“Morality” Professor Responsible for Research Misconduct
“Morality” Professor Responsible for Research Misconduct
Harvard professor, Marc Hauser, PhD—whose views on the evolution of morality have been widely accepted by many psychiatrists and others—was recently found by a university investigating committee to be "solely responsible for 8 instances of scientific misconduct."
Hauser, a professor of psychology, biology, anthropology, and neurosciences, has codirected Harvard's interdisciplinary Mind/Brain/Behavior Initiative (MBB) and written Moral Minds: The Nature of Right and Wrong, in which he posits that humans have evolved a universal moral instinct that unconsciously propels us to deliver judgments of right and wrong. But on August 20, Michael D. Smith, dean of Harvard's Faculty of Arts and Sciences (FAS), in a faculty letter told colleagues that after a 3-year investigation, a committee of "qualified, tenured faculty" found evidence of misconduct with respect to 3 published studies and 5 other studies that were never published or in which the problems were corrected before publication.1
For the studies reviewed, Smith said, "There were problems involving data acquisition, data analysis, data retention, and the reporting of research methodologies and results." On the basis of the findings of the committee, he moved to have the record cor-rected for those papers.
The 2002 paper published in Cognition—"Rule learning by cotton-top tamarins," which examined whether monkeys can extract abstract algebraic rules as infants do—has been retracted. The retraction, published this month, said that the "the data do not support the reported findings. The authors are therefore retracting this article. MH [Marc Hauser] accepts responsibility for the error."
Gerry Altmann, PhD, Cognition's current editor in chief, was asked by Psychiatric Times whether Hauser's being an associate editor of the journal at the time the article was published could have influenced the acceptance process. Altmann replied, "It is true that Hauser was an associate editor, but my assumption, knowing my predecessor as I do, is that he took no part whatsoever in the reuse process." Altmann noted, "We, in fact, ‘blind' associate editors to their own papers. To do otherwise would compromise the review process."
Altmann, a psycholinguist at the University of York in the UK, said he read over the paper by Hauser and colleagues2 "very carefully," and as written, "it is a fine paper that was published appropriately."
"The problem, to put it simply, is that the data reported in that paper have been found to have no basis in any of the videotaped records of the study," he said. "Peer review could not have determined that. . . . We rely, therefore, on the integrity of scientists, and the fact that ‘other' scientists will attempt replication and extension (another form of peer review). The issue here is not about journal practices or peer review. It is about a scientist who committed misconduct and apparently cut corners by misrepresenting and either fabricating or falsifying data."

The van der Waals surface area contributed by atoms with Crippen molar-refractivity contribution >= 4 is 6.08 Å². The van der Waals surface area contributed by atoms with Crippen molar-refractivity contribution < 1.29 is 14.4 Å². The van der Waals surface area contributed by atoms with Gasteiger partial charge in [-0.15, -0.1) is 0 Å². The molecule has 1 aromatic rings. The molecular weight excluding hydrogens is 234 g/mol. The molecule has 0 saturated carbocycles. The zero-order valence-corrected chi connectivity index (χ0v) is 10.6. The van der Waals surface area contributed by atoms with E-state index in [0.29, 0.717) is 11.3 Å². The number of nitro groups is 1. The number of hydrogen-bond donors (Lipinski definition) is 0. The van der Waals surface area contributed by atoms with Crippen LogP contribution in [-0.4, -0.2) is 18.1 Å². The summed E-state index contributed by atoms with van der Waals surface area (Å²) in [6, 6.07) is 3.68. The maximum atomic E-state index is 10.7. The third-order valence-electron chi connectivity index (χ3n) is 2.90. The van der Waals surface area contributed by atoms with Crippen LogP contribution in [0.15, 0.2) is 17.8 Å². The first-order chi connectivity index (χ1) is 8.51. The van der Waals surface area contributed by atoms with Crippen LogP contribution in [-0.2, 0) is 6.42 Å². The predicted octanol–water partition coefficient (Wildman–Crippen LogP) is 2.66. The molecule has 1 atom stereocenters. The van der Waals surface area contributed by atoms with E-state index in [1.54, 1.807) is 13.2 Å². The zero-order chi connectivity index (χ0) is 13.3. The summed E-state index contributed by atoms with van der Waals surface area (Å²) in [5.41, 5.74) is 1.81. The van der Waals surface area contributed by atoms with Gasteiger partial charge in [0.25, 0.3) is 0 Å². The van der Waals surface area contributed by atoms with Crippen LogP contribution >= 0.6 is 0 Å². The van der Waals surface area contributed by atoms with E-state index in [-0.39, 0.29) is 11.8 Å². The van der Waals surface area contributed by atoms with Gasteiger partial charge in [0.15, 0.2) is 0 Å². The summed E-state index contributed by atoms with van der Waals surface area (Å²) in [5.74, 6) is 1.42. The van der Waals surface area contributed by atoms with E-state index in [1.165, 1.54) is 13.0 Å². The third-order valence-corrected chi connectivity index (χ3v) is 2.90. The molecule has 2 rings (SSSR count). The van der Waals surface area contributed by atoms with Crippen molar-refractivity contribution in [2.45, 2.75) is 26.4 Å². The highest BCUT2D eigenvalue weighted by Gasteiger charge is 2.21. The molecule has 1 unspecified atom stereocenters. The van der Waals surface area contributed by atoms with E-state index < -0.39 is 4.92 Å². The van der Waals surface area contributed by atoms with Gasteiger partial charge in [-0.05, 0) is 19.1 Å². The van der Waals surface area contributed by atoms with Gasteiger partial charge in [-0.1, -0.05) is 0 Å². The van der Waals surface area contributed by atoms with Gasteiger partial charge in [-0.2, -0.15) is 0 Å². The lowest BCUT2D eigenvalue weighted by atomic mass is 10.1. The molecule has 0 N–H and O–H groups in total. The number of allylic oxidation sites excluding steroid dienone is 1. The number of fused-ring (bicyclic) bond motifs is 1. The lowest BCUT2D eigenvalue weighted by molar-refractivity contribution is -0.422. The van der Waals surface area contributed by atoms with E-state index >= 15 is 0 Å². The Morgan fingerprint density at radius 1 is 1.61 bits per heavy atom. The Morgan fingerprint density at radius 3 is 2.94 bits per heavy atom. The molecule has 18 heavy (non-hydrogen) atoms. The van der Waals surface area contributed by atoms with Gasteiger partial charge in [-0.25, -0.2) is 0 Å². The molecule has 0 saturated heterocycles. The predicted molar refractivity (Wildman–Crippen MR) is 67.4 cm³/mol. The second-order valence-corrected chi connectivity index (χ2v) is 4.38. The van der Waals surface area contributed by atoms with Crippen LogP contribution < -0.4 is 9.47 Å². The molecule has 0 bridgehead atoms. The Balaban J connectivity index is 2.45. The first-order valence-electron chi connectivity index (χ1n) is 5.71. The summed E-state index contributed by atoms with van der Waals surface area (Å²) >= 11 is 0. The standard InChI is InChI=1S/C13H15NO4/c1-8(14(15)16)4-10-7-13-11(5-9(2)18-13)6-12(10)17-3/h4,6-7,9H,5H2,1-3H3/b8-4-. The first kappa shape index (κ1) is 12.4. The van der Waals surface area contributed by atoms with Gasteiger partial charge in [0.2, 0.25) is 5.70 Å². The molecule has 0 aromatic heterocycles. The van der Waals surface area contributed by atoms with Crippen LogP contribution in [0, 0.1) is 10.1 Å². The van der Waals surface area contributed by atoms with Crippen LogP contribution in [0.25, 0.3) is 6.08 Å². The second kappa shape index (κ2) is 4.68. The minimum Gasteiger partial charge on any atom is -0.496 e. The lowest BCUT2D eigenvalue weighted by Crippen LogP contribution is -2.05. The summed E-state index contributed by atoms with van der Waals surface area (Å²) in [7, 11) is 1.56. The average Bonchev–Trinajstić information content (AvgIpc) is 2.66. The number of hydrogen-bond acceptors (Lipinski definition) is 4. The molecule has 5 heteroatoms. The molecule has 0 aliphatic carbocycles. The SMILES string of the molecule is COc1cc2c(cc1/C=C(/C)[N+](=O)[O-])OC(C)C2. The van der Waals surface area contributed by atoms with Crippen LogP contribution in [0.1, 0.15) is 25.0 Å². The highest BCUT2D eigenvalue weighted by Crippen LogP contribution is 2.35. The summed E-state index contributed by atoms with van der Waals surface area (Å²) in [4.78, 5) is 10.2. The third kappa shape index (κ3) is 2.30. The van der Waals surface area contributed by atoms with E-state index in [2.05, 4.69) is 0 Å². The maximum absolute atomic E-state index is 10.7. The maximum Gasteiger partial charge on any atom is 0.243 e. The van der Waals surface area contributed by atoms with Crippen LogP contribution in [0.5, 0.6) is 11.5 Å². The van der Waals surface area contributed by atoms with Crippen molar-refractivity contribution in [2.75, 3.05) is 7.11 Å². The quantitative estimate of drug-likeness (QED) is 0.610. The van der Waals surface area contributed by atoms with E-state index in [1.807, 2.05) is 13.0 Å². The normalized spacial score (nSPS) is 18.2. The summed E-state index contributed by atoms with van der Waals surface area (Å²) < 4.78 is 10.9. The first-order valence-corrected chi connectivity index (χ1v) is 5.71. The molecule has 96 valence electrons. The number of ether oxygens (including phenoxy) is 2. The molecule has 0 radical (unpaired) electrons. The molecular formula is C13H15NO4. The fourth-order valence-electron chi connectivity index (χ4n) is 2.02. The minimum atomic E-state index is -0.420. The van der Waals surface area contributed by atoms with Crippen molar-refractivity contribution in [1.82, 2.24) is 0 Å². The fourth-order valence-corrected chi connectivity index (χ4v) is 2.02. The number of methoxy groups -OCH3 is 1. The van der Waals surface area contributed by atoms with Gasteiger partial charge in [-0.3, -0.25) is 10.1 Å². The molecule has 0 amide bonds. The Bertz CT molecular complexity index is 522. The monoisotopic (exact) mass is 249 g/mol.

Meanwhile, a 2007 paper, "Rhesus monkeys correctly read the goal-relevant gestures of a human agent," published in the Proceedings of the Royal Society, has been corrected. Hauser and his coauthors write that the field notes and video records from the study were found to be "incomplete," leading 2 of the authors, Hauser and Justin Wood, PhD, now assistant professor of psychology at the University of Southern California, to return to an island off Puerto Rico to repeat the experiments. "The new data match the previously reported results," they write.3
The fate of the third article, "The perception of rational, goal-directed action in nonhuman primates," published in Science in 2007, is still uncertain.4 Ginger Pinholster, a spokesperson for the journal's publisher, The American Association for the Advancement of Science, said that Justin Wood, first author of the paper, had on June 27 written that Harvard had completed its investigation and found there was not enough record keeping (eg, no field notes, no records of aborted trials, and no subject identification information related to the rhesus monkey experiments). Wood and Hauser had rerun all the experiments and submitted new supporting data.
The new data supplied by Wood and Hauser have been sent out for independent peer review and "we are waiting for the reviews" before taking action, Pinholster told Psychiatric Times. Some actions that could be taken by the journal include publishing a clarification, expression of concern, or a full retraction.
Some of Hauser and colleagues' research was supported by federal funds, Smith said, so Harvard's investigating committee's report and other supplemental material were submitted to the federal offices responsible for their own review—the Public Health Service's Office of Research Integrity (PHS ORI), the National Science Foundation's Office of Inspector General (NSF OIG), and the US Attorney's Office for the District of Massachusetts.
Christina Diorio-Sterling, spokesperson for the US Attorney's Office, could not confirm or deny that an investigation is under way, explaining, "The only time an investigation becomes public is when the person is publicly charged."
The NSF OIG and the PHS ORI also will not confirm or deny they are investigating Hauser, but they have punitive actions available if they find an individual engaged in research misconduct. According to the NSF OIG, research misconduct means fabrication, falsification, or plagiarism in proposing or performing research funded by the NSF, reviewing research proposals submitted to the NSF, or in reporting research results funded by the NSF. Sanctions available can include reprimand, restricting or terminating grants, requiring completion of an ethics class, or debarment.